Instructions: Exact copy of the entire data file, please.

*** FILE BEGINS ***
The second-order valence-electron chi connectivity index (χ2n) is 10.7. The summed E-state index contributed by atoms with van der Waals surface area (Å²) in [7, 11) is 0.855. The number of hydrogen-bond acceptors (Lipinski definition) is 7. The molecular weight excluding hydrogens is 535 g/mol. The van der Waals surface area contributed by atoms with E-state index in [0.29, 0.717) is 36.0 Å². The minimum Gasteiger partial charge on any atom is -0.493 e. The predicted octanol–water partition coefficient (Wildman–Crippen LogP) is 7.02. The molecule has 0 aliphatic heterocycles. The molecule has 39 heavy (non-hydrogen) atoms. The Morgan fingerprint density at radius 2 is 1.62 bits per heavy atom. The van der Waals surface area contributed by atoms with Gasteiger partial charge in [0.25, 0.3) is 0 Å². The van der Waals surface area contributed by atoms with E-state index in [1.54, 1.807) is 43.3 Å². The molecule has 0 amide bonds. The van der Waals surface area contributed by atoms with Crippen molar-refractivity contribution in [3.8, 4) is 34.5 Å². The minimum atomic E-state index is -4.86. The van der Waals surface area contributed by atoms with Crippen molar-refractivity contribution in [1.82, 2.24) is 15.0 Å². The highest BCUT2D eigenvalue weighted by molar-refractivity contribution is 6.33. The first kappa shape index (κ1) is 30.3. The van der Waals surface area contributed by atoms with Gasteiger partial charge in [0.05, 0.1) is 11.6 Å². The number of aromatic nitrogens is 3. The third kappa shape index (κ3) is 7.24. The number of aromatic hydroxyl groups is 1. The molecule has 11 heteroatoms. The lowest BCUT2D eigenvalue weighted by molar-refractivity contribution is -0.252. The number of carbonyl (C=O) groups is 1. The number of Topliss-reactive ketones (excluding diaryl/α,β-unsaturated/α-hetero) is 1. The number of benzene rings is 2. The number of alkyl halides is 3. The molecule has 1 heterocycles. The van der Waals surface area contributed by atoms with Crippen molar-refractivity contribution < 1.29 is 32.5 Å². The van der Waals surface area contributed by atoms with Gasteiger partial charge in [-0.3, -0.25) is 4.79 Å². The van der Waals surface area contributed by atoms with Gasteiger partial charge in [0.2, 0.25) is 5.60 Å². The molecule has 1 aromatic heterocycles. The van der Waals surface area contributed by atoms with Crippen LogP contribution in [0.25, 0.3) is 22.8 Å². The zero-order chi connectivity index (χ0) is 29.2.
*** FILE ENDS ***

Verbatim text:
The second-order valence-electron chi connectivity index (χ2n) is 10.7. The summed E-state index contributed by atoms with van der Waals surface area (Å²) in [7, 11) is 0.855. The number of hydrogen-bond acceptors (Lipinski definition) is 7. The molecular weight excluding hydrogens is 535 g/mol. The van der Waals surface area contributed by atoms with E-state index in [0.29, 0.717) is 36.0 Å². The minimum Gasteiger partial charge on any atom is -0.493 e. The predicted octanol–water partition coefficient (Wildman–Crippen LogP) is 7.02. The molecule has 0 aliphatic heterocycles. The molecule has 39 heavy (non-hydrogen) atoms. The Morgan fingerprint density at radius 2 is 1.62 bits per heavy atom. The van der Waals surface area contributed by atoms with Gasteiger partial charge in [0.25, 0.3) is 0 Å². The van der Waals surface area contributed by atoms with E-state index in [1.54, 1.807) is 43.3 Å². The molecule has 0 amide bonds. The van der Waals surface area contributed by atoms with Crippen molar-refractivity contribution in [3.8, 4) is 34.5 Å². The minimum atomic E-state index is -4.86. The van der Waals surface area contributed by atoms with Crippen molar-refractivity contribution in [1.82, 2.24) is 15.0 Å². The highest BCUT2D eigenvalue weighted by molar-refractivity contribution is 6.33. The first kappa shape index (κ1) is 30.3. The van der Waals surface area contributed by atoms with Gasteiger partial charge in [0.05, 0.1) is 11.6 Å². The number of aromatic nitrogens is 3. The third kappa shape index (κ3) is 7.24. The number of aromatic hydroxyl groups is 1. The molecule has 11 heteroatoms. The lowest BCUT2D eigenvalue weighted by molar-refractivity contribution is -0.252. The number of carbonyl (C=O) groups is 1. The number of Topliss-reactive ketones (excluding diaryl/α,β-unsaturated/α-hetero) is 1. The number of benzene rings is 2. The number of alkyl halides is 3. The molecule has 1 heterocycles. The van der Waals surface area contributed by atoms with Crippen molar-refractivity contribution < 1.29 is 32.5 Å². The van der Waals surface area contributed by atoms with Gasteiger partial charge in [-0.3, -0.25) is 4.79 Å². The van der Waals surface area contributed by atoms with Gasteiger partial charge in [0.2, 0.25) is 5.60 Å². The molecule has 1 aromatic heterocycles. The van der Waals surface area contributed by atoms with Crippen LogP contribution in [0.25, 0.3) is 22.8 Å². The zero-order chi connectivity index (χ0) is 29.2.